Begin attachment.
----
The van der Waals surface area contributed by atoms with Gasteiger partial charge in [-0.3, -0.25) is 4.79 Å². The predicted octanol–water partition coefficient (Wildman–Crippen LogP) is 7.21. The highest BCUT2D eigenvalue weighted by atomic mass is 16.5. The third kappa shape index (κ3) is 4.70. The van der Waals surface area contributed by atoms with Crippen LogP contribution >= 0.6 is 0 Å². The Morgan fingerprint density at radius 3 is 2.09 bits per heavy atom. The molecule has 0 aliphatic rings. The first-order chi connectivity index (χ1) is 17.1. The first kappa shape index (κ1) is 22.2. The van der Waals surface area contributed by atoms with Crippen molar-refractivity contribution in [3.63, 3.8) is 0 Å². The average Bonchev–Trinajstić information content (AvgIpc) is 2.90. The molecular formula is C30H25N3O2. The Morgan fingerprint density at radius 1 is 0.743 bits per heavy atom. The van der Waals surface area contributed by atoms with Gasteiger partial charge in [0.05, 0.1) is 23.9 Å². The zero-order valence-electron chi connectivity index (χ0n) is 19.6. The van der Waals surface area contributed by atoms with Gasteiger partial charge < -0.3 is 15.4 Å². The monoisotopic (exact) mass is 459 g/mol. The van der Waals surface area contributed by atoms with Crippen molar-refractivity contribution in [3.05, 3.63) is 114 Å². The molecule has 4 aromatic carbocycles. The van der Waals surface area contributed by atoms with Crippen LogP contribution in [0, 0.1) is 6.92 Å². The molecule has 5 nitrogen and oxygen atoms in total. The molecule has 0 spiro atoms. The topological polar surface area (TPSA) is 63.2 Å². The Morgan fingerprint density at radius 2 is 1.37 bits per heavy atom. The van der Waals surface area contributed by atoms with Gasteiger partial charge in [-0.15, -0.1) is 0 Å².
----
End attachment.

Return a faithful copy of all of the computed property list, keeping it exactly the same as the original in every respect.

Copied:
The van der Waals surface area contributed by atoms with Gasteiger partial charge in [-0.3, -0.25) is 4.79 Å². The predicted octanol–water partition coefficient (Wildman–Crippen LogP) is 7.21. The highest BCUT2D eigenvalue weighted by atomic mass is 16.5. The third kappa shape index (κ3) is 4.70. The van der Waals surface area contributed by atoms with Crippen LogP contribution >= 0.6 is 0 Å². The Morgan fingerprint density at radius 3 is 2.09 bits per heavy atom. The molecule has 0 aliphatic rings. The first-order chi connectivity index (χ1) is 17.1. The first kappa shape index (κ1) is 22.2. The van der Waals surface area contributed by atoms with Crippen molar-refractivity contribution in [3.63, 3.8) is 0 Å². The average Bonchev–Trinajstić information content (AvgIpc) is 2.90. The molecular formula is C30H25N3O2. The Morgan fingerprint density at radius 1 is 0.743 bits per heavy atom. The van der Waals surface area contributed by atoms with Gasteiger partial charge in [0.05, 0.1) is 23.9 Å². The zero-order valence-electron chi connectivity index (χ0n) is 19.6. The van der Waals surface area contributed by atoms with Gasteiger partial charge < -0.3 is 15.4 Å². The monoisotopic (exact) mass is 459 g/mol. The van der Waals surface area contributed by atoms with Crippen molar-refractivity contribution in [3.05, 3.63) is 114 Å². The molecule has 4 aromatic carbocycles. The van der Waals surface area contributed by atoms with Crippen LogP contribution in [0, 0.1) is 6.92 Å². The molecule has 5 nitrogen and oxygen atoms in total. The molecule has 0 spiro atoms. The topological polar surface area (TPSA) is 63.2 Å². The Morgan fingerprint density at radius 2 is 1.37 bits per heavy atom. The van der Waals surface area contributed by atoms with Gasteiger partial charge in [-0.15, -0.1) is 0 Å².